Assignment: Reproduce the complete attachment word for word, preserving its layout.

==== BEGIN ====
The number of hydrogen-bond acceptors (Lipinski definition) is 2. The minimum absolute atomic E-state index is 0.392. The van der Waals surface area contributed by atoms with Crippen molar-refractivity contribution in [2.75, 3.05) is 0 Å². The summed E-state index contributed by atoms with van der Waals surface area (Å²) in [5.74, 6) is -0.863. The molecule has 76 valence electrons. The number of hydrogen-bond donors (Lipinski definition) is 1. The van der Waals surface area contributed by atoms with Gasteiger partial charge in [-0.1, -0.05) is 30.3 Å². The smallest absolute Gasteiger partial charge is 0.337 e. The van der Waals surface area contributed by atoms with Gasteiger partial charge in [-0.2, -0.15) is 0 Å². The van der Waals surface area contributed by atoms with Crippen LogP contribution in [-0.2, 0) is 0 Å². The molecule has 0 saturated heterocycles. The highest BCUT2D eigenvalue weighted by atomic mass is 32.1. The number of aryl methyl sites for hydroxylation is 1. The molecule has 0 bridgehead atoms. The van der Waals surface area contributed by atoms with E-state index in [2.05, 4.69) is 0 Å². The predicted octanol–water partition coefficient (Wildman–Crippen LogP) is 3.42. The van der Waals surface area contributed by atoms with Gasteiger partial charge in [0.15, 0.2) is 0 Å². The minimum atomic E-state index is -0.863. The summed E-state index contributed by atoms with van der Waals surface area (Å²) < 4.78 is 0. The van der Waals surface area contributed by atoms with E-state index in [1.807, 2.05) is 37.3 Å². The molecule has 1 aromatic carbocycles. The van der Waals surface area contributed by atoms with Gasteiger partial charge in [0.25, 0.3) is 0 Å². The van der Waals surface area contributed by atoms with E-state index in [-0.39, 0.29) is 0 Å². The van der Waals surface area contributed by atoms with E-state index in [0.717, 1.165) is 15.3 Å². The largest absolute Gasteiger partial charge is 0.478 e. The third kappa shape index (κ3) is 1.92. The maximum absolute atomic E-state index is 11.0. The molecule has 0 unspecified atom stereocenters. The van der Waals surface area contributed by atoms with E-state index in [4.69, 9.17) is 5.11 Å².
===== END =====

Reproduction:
The number of hydrogen-bond acceptors (Lipinski definition) is 2. The minimum absolute atomic E-state index is 0.392. The van der Waals surface area contributed by atoms with Crippen molar-refractivity contribution in [2.75, 3.05) is 0 Å². The summed E-state index contributed by atoms with van der Waals surface area (Å²) in [5.74, 6) is -0.863. The molecule has 76 valence electrons. The number of hydrogen-bond donors (Lipinski definition) is 1. The van der Waals surface area contributed by atoms with Gasteiger partial charge in [-0.1, -0.05) is 30.3 Å². The smallest absolute Gasteiger partial charge is 0.337 e. The van der Waals surface area contributed by atoms with Gasteiger partial charge in [-0.2, -0.15) is 0 Å². The van der Waals surface area contributed by atoms with Crippen LogP contribution in [-0.2, 0) is 0 Å². The molecule has 0 saturated heterocycles. The highest BCUT2D eigenvalue weighted by atomic mass is 32.1. The number of aryl methyl sites for hydroxylation is 1. The molecule has 0 bridgehead atoms. The van der Waals surface area contributed by atoms with E-state index in [2.05, 4.69) is 0 Å². The predicted octanol–water partition coefficient (Wildman–Crippen LogP) is 3.42. The van der Waals surface area contributed by atoms with Gasteiger partial charge in [0.15, 0.2) is 0 Å². The minimum atomic E-state index is -0.863. The summed E-state index contributed by atoms with van der Waals surface area (Å²) < 4.78 is 0. The van der Waals surface area contributed by atoms with E-state index in [1.807, 2.05) is 37.3 Å². The molecule has 1 aromatic carbocycles. The van der Waals surface area contributed by atoms with Gasteiger partial charge in [0.25, 0.3) is 0 Å². The van der Waals surface area contributed by atoms with E-state index in [-0.39, 0.29) is 0 Å². The van der Waals surface area contributed by atoms with E-state index in [0.717, 1.165) is 15.3 Å². The largest absolute Gasteiger partial charge is 0.478 e. The third kappa shape index (κ3) is 1.92. The maximum absolute atomic E-state index is 11.0. The molecule has 0 unspecified atom stereocenters. The van der Waals surface area contributed by atoms with E-state index in [4.69, 9.17) is 5.11 Å².